As a result of these concerns and other fears about privacy, many people opt to create silent trusts. When a trust is created, the trustees responsible for its administration have a duty to notify the beneficiary and provide information about its management. However, this requirement may frustrate people's desires to plan more discreetly for the future. While some people may delay creating these trust funds, others don't want to miss out on years of tax benefits. Silent trusts can provide a solution: During the trust's creation, the creator explicitly waives the trustee's duty to provide information to the beneficiaries.

Silent trusts provide discreet asset management options

Wealthy people in California may want to ensure that they can pass on significant assets to their children or other loved ones. However, many people may not want to disclose their plans early on, especially if they have many years left to live and want to benefit from tax as well as estate planning. In addition, their children may be quite young, and parents may want to encourage them to work hard and succeed without planning to rely on family money. However, when people create trusts, the trustees managing the assets have a responsibility to report on their administration to trust beneficiaries.

One option that some people take to resolve this issue is the creation of a silent trust. With a silent trust, the creator explicitly waives or limits the trustee's responsibility to inform the beneficiaries of the trust's existence or other administrative information. An increasing number of people are opting to create silent trusts, both to ensure that their family members will be taken care of and to receive longer-term tax benefits. In addition to encouraging people to make their own way in life, these trusts can help to avoid crimes of opportunity meant to exploit people whose wealth is well-known.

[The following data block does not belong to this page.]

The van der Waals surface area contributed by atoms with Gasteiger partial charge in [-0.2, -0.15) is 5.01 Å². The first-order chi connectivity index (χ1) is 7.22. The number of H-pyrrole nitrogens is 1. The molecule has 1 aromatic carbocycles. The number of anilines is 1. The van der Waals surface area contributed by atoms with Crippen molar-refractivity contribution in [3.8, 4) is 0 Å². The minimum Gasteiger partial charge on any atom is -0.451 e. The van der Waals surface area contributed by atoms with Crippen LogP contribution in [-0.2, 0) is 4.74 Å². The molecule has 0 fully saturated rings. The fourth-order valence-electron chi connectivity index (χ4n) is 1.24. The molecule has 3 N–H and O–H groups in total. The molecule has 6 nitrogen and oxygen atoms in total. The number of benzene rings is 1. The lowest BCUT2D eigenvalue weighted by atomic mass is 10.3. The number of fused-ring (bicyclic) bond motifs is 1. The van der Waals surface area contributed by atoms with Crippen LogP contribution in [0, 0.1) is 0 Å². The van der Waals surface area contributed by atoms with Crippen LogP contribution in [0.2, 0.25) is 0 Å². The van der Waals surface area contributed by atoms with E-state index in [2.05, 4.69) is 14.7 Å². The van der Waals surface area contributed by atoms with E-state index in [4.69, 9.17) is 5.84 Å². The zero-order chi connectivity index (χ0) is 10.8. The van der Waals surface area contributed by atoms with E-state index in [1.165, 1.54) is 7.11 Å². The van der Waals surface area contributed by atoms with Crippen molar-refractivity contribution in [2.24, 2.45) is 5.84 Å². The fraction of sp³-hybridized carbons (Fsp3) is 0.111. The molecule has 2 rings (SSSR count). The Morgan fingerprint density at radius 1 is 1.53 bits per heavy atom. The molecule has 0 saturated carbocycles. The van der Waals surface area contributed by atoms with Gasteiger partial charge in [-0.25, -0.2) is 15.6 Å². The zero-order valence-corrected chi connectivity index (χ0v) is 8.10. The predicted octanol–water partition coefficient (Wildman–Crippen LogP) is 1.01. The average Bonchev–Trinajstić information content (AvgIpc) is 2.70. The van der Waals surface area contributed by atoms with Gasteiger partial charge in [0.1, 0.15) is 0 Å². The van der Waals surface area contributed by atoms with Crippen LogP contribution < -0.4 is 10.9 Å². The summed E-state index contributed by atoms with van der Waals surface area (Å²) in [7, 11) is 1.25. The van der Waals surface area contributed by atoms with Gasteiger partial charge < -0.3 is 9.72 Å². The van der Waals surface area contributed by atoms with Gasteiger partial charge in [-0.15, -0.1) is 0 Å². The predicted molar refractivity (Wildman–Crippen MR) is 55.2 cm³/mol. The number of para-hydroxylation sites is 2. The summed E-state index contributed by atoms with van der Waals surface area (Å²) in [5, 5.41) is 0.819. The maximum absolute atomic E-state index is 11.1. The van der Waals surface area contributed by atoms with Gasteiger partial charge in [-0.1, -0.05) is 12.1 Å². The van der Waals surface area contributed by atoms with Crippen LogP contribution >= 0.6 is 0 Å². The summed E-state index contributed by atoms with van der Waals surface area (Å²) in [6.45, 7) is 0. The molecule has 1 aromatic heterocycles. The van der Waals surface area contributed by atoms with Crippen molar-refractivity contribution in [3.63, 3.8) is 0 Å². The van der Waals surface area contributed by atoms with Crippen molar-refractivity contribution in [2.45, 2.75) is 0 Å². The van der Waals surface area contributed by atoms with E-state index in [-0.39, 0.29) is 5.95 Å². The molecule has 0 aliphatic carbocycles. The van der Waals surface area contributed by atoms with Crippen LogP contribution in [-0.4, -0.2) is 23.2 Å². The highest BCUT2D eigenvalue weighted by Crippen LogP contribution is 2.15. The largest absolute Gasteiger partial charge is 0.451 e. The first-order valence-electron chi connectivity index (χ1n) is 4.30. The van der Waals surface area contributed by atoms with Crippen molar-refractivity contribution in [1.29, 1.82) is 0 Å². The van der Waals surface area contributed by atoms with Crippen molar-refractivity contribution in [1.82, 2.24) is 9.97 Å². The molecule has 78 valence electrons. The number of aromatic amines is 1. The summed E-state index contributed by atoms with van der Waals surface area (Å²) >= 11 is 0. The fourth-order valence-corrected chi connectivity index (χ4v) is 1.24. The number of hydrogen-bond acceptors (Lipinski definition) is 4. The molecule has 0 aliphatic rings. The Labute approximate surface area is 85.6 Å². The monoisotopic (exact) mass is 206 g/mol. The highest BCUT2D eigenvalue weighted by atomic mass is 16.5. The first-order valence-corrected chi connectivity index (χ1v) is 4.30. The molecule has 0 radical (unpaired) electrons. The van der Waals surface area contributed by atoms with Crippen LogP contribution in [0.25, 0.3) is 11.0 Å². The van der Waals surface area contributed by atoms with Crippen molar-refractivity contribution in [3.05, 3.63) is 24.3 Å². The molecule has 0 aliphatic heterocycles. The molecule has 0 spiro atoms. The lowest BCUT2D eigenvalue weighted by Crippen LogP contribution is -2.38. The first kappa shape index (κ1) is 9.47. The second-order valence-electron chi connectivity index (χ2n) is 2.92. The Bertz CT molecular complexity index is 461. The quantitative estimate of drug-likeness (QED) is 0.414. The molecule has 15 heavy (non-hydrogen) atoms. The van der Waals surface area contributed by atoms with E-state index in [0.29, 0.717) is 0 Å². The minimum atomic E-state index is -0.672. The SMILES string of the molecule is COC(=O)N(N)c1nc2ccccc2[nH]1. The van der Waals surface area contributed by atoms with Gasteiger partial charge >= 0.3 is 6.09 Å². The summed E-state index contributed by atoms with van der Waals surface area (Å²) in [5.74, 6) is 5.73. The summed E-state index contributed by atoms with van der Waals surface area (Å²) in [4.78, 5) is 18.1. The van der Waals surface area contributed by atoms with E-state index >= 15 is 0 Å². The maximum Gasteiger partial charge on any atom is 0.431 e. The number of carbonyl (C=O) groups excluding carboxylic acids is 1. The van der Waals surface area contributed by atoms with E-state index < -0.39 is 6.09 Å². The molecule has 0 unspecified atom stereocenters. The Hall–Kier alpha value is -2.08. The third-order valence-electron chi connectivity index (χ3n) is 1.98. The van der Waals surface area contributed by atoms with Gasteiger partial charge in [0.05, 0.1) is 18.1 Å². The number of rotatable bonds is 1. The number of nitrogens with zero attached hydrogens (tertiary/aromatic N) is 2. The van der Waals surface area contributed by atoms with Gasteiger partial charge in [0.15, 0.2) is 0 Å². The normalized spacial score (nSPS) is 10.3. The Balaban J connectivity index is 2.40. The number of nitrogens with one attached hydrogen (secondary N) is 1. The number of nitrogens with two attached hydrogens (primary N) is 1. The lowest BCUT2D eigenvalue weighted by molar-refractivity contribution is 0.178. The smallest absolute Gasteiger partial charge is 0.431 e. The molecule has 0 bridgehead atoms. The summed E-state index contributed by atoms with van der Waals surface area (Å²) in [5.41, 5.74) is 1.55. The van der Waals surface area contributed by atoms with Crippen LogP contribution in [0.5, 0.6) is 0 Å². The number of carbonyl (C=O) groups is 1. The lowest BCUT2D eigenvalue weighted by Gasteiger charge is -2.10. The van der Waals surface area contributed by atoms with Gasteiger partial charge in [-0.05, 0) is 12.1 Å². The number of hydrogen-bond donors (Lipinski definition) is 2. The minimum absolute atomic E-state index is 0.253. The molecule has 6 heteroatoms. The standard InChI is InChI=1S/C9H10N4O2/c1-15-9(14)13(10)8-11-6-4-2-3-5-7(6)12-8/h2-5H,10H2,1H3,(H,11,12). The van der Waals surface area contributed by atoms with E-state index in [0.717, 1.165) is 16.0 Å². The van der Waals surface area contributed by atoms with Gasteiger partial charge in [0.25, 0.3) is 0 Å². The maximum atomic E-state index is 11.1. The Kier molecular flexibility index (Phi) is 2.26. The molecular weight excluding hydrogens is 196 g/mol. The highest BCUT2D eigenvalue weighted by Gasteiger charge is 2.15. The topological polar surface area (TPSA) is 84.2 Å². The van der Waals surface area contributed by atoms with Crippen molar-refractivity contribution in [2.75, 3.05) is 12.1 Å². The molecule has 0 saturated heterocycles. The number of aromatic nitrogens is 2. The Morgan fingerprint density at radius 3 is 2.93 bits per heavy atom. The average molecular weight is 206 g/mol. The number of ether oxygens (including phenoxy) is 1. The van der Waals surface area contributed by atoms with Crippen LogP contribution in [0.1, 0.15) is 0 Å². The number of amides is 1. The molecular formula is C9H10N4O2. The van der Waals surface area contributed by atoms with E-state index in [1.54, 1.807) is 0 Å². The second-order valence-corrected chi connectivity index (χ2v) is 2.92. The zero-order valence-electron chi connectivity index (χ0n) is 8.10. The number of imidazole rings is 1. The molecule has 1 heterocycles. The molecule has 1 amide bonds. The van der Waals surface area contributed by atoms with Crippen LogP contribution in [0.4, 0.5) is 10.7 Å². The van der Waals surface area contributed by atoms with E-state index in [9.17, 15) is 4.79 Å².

Parents can plan for their children's future today

Parents in California may have an interest in establishing a legacy for themselves long after they depart this world. One way to do that is to ensure that their children have the money needed for a quality education. This goal may be accomplished by using a trust or by investing in a 529 plan. Before creating a trust, it is important for a parent to know what his or her money is intended to accomplish.